Dr. Puja Aggarwal (16:39):
I think oftentimes be as physicians, if you’re female or female are more inclined to say yes, cause you’re afraid of, you know, what people think or how you’ll be perceived. And so we’re just, we’ll say yes, more easily. So the other thing is meditation, but I, I work with my clients. So breath work and I don’t mean chanting or anything like that. All I need is simply breath work. Just paying attention to taking a deep breath in a deep breath out and just bringing your mind to focus on your breathing, doing that just even five minutes a day can really help you become calm, have better mood. It can help with burnout in addition to the mindfulness. And then the other thing I focus on with my clients is a self care. I’m not telling them what to do, but tell helping them guide what it is that they wanna do that will make them feel better.
Dr. Puja Aggarwal (17:25):
Whether that be exercise, whether it be journaling, practicing gratitude, or, you know, eating healthy, what is it that will help benefit them? And then, you know, actually like I mentioned, research has shown that burnout affects the brain. So does mindfulness and meditation. They have studies have shown again through functional MRI that when you are more mindful and you have are you’re meditating and when it’s happening on a daily basis, your is not as activated. And that amygdala does not get to that larger state as it does in burnout. And also then the prefrontal cortex where it thins and burnout, it actually, you build pathways in that prefrontal cortex. So your judgment is better. You’re able to make those decisions. You’re not more written like an overwhelmed state. And then also you’re able to, your hippocampus also forms new neural pathways. And so then you are able to think better. You’re able to re get those memories from whatever it is in the past that you, that you want to or retrieve those. And so that mindfulness and that meditation is kind of almost the opposite effect. If you wanna think about it compared to burnout,
Dr. Ryan Stegink (18:28):
That’s really helpful just to think about, okay, this is really affecting your brain and some of these chronic stress and how our training and other things have made it difficult to process some of these chronic stressors or the moral injury of saying, I know what needs to happen for this patient, but I don’t have the resources. We don’t have the medicine, the staff or whatever, but at the same time, figuring out how do we then get that outside input, whether it’s colleagues and community, whether it’s coaching, whether it’s some of these practices like mindfulness and meditation, so that you can restore some of that ability because yeah, if you’re burned out and your prefrontal cortex is impaired, you’re not gonna be able to make those decisions that are gonna be what helps you move forward. And so I think just realizing that there sometimes takes that input outside of outside of oneself.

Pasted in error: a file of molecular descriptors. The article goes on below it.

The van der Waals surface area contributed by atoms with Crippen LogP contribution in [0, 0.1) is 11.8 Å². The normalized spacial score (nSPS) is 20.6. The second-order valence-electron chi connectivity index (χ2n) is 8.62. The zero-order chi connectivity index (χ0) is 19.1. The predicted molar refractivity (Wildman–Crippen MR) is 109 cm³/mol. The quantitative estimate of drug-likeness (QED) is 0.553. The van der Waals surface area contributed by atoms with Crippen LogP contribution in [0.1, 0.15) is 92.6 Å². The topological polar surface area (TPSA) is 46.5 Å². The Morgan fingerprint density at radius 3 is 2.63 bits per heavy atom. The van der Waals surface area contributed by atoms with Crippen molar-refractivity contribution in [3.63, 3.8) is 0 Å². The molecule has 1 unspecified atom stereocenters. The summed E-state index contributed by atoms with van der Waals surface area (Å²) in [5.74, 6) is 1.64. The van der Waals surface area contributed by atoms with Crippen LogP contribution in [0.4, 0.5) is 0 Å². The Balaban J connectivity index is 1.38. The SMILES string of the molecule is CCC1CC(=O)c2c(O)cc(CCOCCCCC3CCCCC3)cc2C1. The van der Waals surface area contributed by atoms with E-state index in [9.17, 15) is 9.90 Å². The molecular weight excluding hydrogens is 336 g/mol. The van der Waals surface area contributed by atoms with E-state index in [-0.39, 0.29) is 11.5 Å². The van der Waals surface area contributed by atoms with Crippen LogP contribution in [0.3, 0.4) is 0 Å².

Dr. Puja Aggarwal (19:29):
Yeah. You know, I think burnout is it, it is not just a due to a person or their situation or because of them. It is because also organized healthcare. It is because of that lack of autonomy, there’s Christina SLA or American psych or social psychologist, you know, there’s six different things that cause burnout, lack of autonomy, lack of community perceived, lack of fairness, values mismatch. There’s a couple other right now that I’m not able to plot on my own memory, but there’s a couple other. And so, I mean, it’s really a combination of wanting everything to be perfect as a physician obviously, and then also admin and things like that. And so, I mean, yeah, I mean with burnout really do need to make yourself a priority and reevaluate, is this job gonna work for you or is it not?
Dr. Ryan Stegink (20:14):
Yeah, no, I think that’s really helpful to just for those listening to say, sure, there are some of these things that we can do as individuals, but I do not want anyone to feel blamed or shamed for going through this. It is so common in medicine. And I think we’re just more aware of it now. And there are so many systems things and why I’m really passionate about using some of the opportunities. I’ve had to get some extra training with medical record optimization to say, okay, these are some things that individually we can do on the medical record side, but there are so many things that need to be addressed from the systems perspective. So it’s not limited to just medical records, but there are definitely many system factors that as we have these conversations, we’re then able to advocate for and to push for that change that’s really needed in the culture of medicine.
Dr. Puja Aggarwal (21:12):
Yeah. I mean, definitely it’s the culture of medicine that’s been like we as physicians just need to do it all, do it all. Well, we shouldn’t care about ourselves. We should put the patient first is what we’ve always been taught, but we can’t pour from .
Dr. Ryan Stegink (21:24):